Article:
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I recently had an interesting chat with our Head of Development and Operations, Stephen Byatt, about his passion for building stuff and winning. Whenever we have a Teams call, you can always see Lego projects that Stephen has built in the background. We quickly moved from Lego to track days, building cars and a thirst to win (Stephen is VERY competitive). I thought others might find these hobbies interesting so decided to share them with you (with Stephen’s permission, of course).

Stephen-Byatt-headshot

What is a “Autosolo”?

It’s short competitive racing around cones. A bit like gymkhana.

It’s different to circuit racing though. It’s much more of a planned methodical sprint. You walk the track beforehand, so it’s also a feat of memory. Each race takes between 30 and 60 seconds through a couple dozen “gates” marked out with cones. There are 8-12 races at each meet over different circuits. Max speed is rarely above 60mph. It’s good for agile cars that can handle being thrown around. And, the circuit is different every time, even if you go to the same venue.​

Do you always go to the same venue?

No. The events are organised by different motor clubs all over the country so not necessarily. Anglian Motor Sports Club invites clubs from all over the East of England to hold events. The timings from each event are collated by Anglian Motor Sports Club and they give out trophies etc based on the results. You must be a member of one of the motorsports clubs that’s involved to be able to compete.

Each meet has 20 to 40 cars. When I went in my road car last year, I was either 3rd or last. I could get around the track really fast, but my problem was I tended to make a lot of mistakes. You get penalties for making mistakes and it’s often the penalties that decide the places.​

What got you interested in it/how did you start doing it?

I discovered that it satisfies my need to build stuff (I use a kit car that I built myself to race), my need to drive competitively and my need to win (I’m VERY competitive).​

kit car being built

kit car being built

kit car being built

Are there any significant rules people might not know about?

The car you use in the event has to be road legal – you have to have driven to the event in the same vehicle that you use in the race. This is good in that it means people who race are more level/equalised.

If you break any of the rules then you can get disqualified from the event. It means you can still race in the other events but you’ll lose out on any potential points from that event so it would have a big impact on your potential final place.

What’s your favourite/worst memory on the track?

Favourite – first time I did anything competitive. I had done lots of track days for fun but in a competitive setting, it just brought it all to life. There is something to compete for, a target. I noticed that your neighbours in the paddocks are much more chatty – willing to share what times they get, braking points etc. Even though it’s competitive there’s a lot more sharing.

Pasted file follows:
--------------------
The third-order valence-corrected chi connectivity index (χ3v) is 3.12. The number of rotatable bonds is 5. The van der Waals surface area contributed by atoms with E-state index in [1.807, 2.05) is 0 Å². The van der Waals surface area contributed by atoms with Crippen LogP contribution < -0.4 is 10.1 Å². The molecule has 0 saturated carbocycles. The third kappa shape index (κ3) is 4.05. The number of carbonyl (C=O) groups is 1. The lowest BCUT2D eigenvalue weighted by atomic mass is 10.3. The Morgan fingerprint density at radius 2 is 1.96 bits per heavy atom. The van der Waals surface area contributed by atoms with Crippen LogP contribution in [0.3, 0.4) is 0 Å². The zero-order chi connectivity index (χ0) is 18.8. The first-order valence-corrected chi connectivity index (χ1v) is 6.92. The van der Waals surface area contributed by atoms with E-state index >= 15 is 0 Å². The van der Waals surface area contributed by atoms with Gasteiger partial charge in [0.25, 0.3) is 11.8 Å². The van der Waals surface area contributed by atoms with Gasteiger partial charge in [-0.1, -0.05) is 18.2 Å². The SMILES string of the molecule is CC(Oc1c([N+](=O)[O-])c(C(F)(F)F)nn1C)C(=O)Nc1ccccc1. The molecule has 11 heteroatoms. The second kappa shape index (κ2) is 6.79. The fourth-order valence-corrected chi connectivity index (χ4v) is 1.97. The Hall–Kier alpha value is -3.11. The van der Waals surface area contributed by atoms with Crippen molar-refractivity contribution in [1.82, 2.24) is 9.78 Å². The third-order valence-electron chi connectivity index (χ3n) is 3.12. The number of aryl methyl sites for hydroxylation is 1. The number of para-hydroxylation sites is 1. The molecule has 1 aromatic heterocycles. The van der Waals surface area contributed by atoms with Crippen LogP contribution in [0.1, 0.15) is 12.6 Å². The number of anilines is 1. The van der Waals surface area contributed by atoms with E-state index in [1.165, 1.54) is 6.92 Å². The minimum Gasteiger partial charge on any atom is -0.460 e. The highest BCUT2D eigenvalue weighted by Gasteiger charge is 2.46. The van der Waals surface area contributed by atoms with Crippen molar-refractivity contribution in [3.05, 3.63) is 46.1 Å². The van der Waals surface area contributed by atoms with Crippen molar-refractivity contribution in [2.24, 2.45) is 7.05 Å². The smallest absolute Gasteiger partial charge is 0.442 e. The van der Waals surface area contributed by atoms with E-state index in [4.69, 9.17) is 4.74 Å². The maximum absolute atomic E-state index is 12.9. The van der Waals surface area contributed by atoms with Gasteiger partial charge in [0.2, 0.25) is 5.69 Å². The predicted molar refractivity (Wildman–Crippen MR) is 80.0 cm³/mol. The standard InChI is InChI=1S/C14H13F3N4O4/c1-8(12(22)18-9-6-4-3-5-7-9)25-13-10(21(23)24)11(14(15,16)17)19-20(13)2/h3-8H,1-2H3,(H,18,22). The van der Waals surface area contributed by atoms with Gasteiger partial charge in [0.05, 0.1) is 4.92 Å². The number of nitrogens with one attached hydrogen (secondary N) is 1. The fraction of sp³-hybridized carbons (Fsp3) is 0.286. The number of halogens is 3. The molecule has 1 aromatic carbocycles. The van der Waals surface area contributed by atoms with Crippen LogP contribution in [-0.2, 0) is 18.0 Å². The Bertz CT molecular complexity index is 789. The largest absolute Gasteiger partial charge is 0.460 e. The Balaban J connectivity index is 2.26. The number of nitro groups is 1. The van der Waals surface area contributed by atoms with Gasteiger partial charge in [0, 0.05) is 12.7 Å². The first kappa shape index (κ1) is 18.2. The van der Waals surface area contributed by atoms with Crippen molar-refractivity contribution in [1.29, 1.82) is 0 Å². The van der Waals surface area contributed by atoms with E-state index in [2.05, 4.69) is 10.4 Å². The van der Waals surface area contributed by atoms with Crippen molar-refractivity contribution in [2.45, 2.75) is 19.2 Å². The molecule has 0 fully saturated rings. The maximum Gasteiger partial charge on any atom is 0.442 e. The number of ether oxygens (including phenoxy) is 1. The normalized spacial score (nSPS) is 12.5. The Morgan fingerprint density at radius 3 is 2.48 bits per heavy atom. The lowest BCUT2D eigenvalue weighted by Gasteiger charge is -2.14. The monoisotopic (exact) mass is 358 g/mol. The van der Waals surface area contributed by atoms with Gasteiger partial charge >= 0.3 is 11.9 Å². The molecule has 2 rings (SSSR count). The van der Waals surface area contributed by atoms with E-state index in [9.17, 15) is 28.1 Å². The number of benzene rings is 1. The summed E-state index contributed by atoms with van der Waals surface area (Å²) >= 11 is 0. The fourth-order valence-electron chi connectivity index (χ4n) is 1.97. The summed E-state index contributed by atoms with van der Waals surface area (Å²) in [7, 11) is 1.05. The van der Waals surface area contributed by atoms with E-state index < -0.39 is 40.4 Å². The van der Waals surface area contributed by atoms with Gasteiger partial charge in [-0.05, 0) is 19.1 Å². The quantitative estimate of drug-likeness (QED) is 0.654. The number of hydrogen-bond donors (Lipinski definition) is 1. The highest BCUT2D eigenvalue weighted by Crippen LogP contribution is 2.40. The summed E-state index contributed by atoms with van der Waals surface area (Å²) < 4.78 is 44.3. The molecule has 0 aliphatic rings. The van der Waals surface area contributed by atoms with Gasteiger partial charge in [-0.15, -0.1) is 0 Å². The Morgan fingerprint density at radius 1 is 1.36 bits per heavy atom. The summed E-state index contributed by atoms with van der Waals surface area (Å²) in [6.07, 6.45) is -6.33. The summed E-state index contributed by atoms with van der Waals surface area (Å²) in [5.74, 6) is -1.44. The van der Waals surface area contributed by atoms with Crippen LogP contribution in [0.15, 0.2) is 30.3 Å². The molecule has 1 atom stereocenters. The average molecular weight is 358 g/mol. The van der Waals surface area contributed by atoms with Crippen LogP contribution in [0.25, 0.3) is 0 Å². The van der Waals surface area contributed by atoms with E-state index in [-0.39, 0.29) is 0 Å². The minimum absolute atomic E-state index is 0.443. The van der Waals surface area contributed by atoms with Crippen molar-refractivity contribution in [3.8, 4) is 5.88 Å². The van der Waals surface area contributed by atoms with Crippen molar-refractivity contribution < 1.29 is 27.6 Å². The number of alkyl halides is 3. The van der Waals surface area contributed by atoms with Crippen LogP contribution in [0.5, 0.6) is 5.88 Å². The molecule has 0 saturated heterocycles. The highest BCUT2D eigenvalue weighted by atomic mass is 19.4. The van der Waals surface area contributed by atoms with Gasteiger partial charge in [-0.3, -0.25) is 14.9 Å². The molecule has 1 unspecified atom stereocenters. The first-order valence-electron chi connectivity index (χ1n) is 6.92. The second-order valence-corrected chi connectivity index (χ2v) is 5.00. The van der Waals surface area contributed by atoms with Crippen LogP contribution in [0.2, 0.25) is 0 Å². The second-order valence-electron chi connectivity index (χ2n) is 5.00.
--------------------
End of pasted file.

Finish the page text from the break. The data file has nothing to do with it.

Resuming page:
Worst – turning up after spending a lot of money getting there, hotels, fuel, new tyres etc only to mess up and ruin the car. At an event at Teesside karting track, I broke the diff because the car had too much grip on a very tight and twisty fast course. I was very disappointed that day.

Have you ever ended up in a situation that has scared you while out on the track?​

Race circuits are so much safer than on the road. They have lots of run-off and space, and all the cars are going in the same direction. The last thing they want to do is close the circuit if there is a crash so they’re also really quick to recover you and clean up.

The one place I’ve been truly scared was at Nordschleife at Nürburgring racetrack in the Eifel forest in Germany. It’s such a big track (13 miles) that it’s impossible to remember the whole track. It catches out the inexperienced. I came off the circuit once and ended up on the grass and thought I was going to end up in the trees. That was scary.

SRB driving in kit car

If you could pick any car, what would be your dream car to use?​

I don’t think I can answer that, I want to try them all.

What car do you drive when you do the autosolo?

An MEV Exocet. It’s a kit-car based upon an MX5. I had all the parts delivered to work so my wife didn’t see how much I’ve been ordering!! I built it in my workshop at home. It will do 0-60mph in 2.5 seconds (on a good day, with favourable winds). It weighs almost nothing and has more than 300bhp. It’s very driveable though and works well as both a road and race car. Except if it rains, as there’s no roof, windscreen or heater!

SRB driving kit car

Do you have a black box fitted when you’re driving round the track?

Yes. There’s always at least one box fitted. Primarily, as a tracker just in case it gets stolen. Secondly, telematics can help in motorsport. Looking at gyro and accelerometer data after the race can shed light on racing performance. I need all the help I can get to win trophies!

SRB-track-day-black-box-data

SRB-track-day-black-box-data

Isn’t it a bit of an expensive hobby?

Yes, but it’s worth it!

What would be your number 1 tip for someone who wants to get into autosolo or track days?

That’s easy – driver tuition. People automatically assume they’ve got to do something clever with their car but, in reality, a rookie is only ever going to be as good as the training they get. Lessons in track driving are far more important than the type of car you’re using.​

What the biggest mistake a rookie should avoid?

Taking it too seriously. Just enjoy yourself and “be prepared to spend a s**t load of money”.

SRB driving in kit car